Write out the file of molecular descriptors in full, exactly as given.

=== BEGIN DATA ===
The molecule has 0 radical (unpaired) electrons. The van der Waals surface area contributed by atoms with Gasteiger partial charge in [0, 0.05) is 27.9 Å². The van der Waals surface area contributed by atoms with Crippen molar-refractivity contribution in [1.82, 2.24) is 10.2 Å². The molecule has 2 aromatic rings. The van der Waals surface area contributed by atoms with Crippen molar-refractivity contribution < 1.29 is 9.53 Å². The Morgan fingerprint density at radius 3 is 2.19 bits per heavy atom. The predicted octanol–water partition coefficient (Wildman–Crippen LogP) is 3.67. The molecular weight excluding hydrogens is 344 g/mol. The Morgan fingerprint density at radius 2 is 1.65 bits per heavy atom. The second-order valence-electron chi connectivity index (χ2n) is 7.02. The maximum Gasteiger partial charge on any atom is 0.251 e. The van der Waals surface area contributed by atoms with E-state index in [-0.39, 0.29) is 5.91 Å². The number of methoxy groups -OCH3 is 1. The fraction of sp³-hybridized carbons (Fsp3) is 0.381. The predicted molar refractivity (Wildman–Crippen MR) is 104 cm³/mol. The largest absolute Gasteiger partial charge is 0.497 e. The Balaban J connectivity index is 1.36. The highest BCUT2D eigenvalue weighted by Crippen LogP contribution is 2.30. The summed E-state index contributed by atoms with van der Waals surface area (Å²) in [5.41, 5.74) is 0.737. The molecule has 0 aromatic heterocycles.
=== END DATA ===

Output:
The molecule has 0 radical (unpaired) electrons. The van der Waals surface area contributed by atoms with Gasteiger partial charge in [0, 0.05) is 27.9 Å². The van der Waals surface area contributed by atoms with Crippen molar-refractivity contribution in [1.82, 2.24) is 10.2 Å². The molecule has 2 aromatic rings. The van der Waals surface area contributed by atoms with Crippen molar-refractivity contribution < 1.29 is 9.53 Å². The Morgan fingerprint density at radius 3 is 2.19 bits per heavy atom. The predicted octanol–water partition coefficient (Wildman–Crippen LogP) is 3.67. The molecular weight excluding hydrogens is 344 g/mol. The Morgan fingerprint density at radius 2 is 1.65 bits per heavy atom. The second-order valence-electron chi connectivity index (χ2n) is 7.02. The maximum Gasteiger partial charge on any atom is 0.251 e. The van der Waals surface area contributed by atoms with E-state index in [-0.39, 0.29) is 5.91 Å². The number of methoxy groups -OCH3 is 1. The fraction of sp³-hybridized carbons (Fsp3) is 0.381. The predicted molar refractivity (Wildman–Crippen MR) is 104 cm³/mol. The largest absolute Gasteiger partial charge is 0.497 e. The Balaban J connectivity index is 1.36. The highest BCUT2D eigenvalue weighted by Crippen LogP contribution is 2.30. The summed E-state index contributed by atoms with van der Waals surface area (Å²) in [5.41, 5.74) is 0.737. The molecule has 0 aromatic heterocycles.